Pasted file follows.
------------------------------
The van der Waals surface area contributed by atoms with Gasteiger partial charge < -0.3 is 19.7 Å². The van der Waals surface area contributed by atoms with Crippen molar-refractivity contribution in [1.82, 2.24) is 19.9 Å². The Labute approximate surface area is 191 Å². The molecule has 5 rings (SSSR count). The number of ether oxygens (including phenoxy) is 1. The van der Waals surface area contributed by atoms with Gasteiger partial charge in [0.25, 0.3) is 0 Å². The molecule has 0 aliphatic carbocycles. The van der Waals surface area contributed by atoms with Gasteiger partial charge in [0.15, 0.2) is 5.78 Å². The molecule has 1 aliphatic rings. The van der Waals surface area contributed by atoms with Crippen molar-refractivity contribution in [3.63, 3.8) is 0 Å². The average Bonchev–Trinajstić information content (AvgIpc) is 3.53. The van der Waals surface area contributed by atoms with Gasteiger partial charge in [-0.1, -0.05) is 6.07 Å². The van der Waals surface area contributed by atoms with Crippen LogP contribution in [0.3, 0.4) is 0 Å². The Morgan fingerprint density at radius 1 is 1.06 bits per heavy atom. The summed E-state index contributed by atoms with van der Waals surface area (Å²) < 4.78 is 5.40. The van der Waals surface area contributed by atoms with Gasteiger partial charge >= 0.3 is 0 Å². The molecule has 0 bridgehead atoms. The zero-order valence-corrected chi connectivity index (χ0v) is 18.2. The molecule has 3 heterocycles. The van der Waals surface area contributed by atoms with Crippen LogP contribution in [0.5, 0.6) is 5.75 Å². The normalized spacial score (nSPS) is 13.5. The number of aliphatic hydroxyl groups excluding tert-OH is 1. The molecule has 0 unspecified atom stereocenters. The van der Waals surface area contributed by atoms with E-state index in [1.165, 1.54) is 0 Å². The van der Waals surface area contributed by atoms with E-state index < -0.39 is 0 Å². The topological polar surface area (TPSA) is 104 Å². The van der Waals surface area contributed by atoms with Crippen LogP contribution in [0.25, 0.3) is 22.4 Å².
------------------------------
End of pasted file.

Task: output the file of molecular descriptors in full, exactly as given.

The van der Waals surface area contributed by atoms with Gasteiger partial charge < -0.3 is 19.7 Å². The van der Waals surface area contributed by atoms with Crippen molar-refractivity contribution in [1.82, 2.24) is 19.9 Å². The Labute approximate surface area is 191 Å². The molecule has 5 rings (SSSR count). The number of ether oxygens (including phenoxy) is 1. The van der Waals surface area contributed by atoms with Gasteiger partial charge in [0.25, 0.3) is 0 Å². The molecule has 0 aliphatic carbocycles. The van der Waals surface area contributed by atoms with Gasteiger partial charge in [0.15, 0.2) is 5.78 Å². The molecule has 1 aliphatic rings. The van der Waals surface area contributed by atoms with Crippen molar-refractivity contribution in [3.63, 3.8) is 0 Å². The average Bonchev–Trinajstić information content (AvgIpc) is 3.53. The van der Waals surface area contributed by atoms with Gasteiger partial charge in [-0.1, -0.05) is 6.07 Å². The van der Waals surface area contributed by atoms with Crippen LogP contribution in [0.3, 0.4) is 0 Å². The Morgan fingerprint density at radius 1 is 1.06 bits per heavy atom. The summed E-state index contributed by atoms with van der Waals surface area (Å²) < 4.78 is 5.40. The van der Waals surface area contributed by atoms with Gasteiger partial charge >= 0.3 is 0 Å². The molecule has 0 bridgehead atoms. The zero-order valence-corrected chi connectivity index (χ0v) is 18.2. The molecule has 3 heterocycles. The van der Waals surface area contributed by atoms with Crippen LogP contribution in [0.5, 0.6) is 5.75 Å². The normalized spacial score (nSPS) is 13.5. The number of aliphatic hydroxyl groups excluding tert-OH is 1. The molecule has 0 unspecified atom stereocenters. The van der Waals surface area contributed by atoms with E-state index in [1.165, 1.54) is 0 Å². The van der Waals surface area contributed by atoms with E-state index < -0.39 is 0 Å². The topological polar surface area (TPSA) is 104 Å². The van der Waals surface area contributed by atoms with Crippen LogP contribution in [0.25, 0.3) is 22.4 Å².